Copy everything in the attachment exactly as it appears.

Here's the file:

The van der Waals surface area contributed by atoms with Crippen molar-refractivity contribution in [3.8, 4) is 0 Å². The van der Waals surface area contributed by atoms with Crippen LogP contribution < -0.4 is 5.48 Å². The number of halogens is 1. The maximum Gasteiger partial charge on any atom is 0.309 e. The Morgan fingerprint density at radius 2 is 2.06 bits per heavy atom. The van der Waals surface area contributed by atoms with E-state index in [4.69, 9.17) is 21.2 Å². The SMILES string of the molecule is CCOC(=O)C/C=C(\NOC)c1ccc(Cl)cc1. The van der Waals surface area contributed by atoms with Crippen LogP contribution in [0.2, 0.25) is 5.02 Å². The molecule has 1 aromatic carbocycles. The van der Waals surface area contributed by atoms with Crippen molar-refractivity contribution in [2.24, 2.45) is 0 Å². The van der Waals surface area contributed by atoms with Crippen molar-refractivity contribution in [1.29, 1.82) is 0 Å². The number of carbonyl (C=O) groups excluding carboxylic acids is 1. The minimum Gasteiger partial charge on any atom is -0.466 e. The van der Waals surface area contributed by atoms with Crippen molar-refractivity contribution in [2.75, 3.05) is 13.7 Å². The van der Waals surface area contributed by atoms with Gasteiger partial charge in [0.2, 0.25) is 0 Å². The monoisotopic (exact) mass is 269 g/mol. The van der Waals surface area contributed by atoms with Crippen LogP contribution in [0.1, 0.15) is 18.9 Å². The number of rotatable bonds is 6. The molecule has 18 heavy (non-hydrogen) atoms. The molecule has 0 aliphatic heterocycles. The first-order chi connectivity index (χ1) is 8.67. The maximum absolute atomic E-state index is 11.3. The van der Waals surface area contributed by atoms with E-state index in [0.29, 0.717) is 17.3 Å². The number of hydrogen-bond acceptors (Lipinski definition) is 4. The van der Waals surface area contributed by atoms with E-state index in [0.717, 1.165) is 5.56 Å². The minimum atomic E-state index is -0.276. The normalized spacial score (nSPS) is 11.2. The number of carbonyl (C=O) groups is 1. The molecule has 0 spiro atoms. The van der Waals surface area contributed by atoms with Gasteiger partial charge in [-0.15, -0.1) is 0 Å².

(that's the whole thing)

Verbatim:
The van der Waals surface area contributed by atoms with Crippen molar-refractivity contribution in [3.8, 4) is 0 Å². The van der Waals surface area contributed by atoms with Crippen LogP contribution < -0.4 is 5.48 Å². The number of halogens is 1. The maximum Gasteiger partial charge on any atom is 0.309 e. The Morgan fingerprint density at radius 2 is 2.06 bits per heavy atom. The van der Waals surface area contributed by atoms with E-state index in [4.69, 9.17) is 21.2 Å². The SMILES string of the molecule is CCOC(=O)C/C=C(\NOC)c1ccc(Cl)cc1. The van der Waals surface area contributed by atoms with Crippen LogP contribution in [0.2, 0.25) is 5.02 Å². The molecule has 1 aromatic carbocycles. The van der Waals surface area contributed by atoms with Crippen molar-refractivity contribution in [2.24, 2.45) is 0 Å². The van der Waals surface area contributed by atoms with Crippen molar-refractivity contribution in [1.29, 1.82) is 0 Å². The number of carbonyl (C=O) groups excluding carboxylic acids is 1. The minimum Gasteiger partial charge on any atom is -0.466 e. The van der Waals surface area contributed by atoms with Crippen molar-refractivity contribution in [2.75, 3.05) is 13.7 Å². The van der Waals surface area contributed by atoms with Gasteiger partial charge in [0.2, 0.25) is 0 Å². The monoisotopic (exact) mass is 269 g/mol. The van der Waals surface area contributed by atoms with Crippen LogP contribution in [0.1, 0.15) is 18.9 Å². The number of rotatable bonds is 6. The molecule has 18 heavy (non-hydrogen) atoms. The molecule has 0 aliphatic heterocycles. The first-order chi connectivity index (χ1) is 8.67. The maximum absolute atomic E-state index is 11.3. The van der Waals surface area contributed by atoms with E-state index in [0.29, 0.717) is 17.3 Å². The number of hydrogen-bond acceptors (Lipinski definition) is 4. The van der Waals surface area contributed by atoms with E-state index in [0.717, 1.165) is 5.56 Å². The minimum atomic E-state index is -0.276. The normalized spacial score (nSPS) is 11.2. The number of carbonyl (C=O) groups is 1. The molecule has 0 spiro atoms. The van der Waals surface area contributed by atoms with Gasteiger partial charge in [-0.15, -0.1) is 0 Å².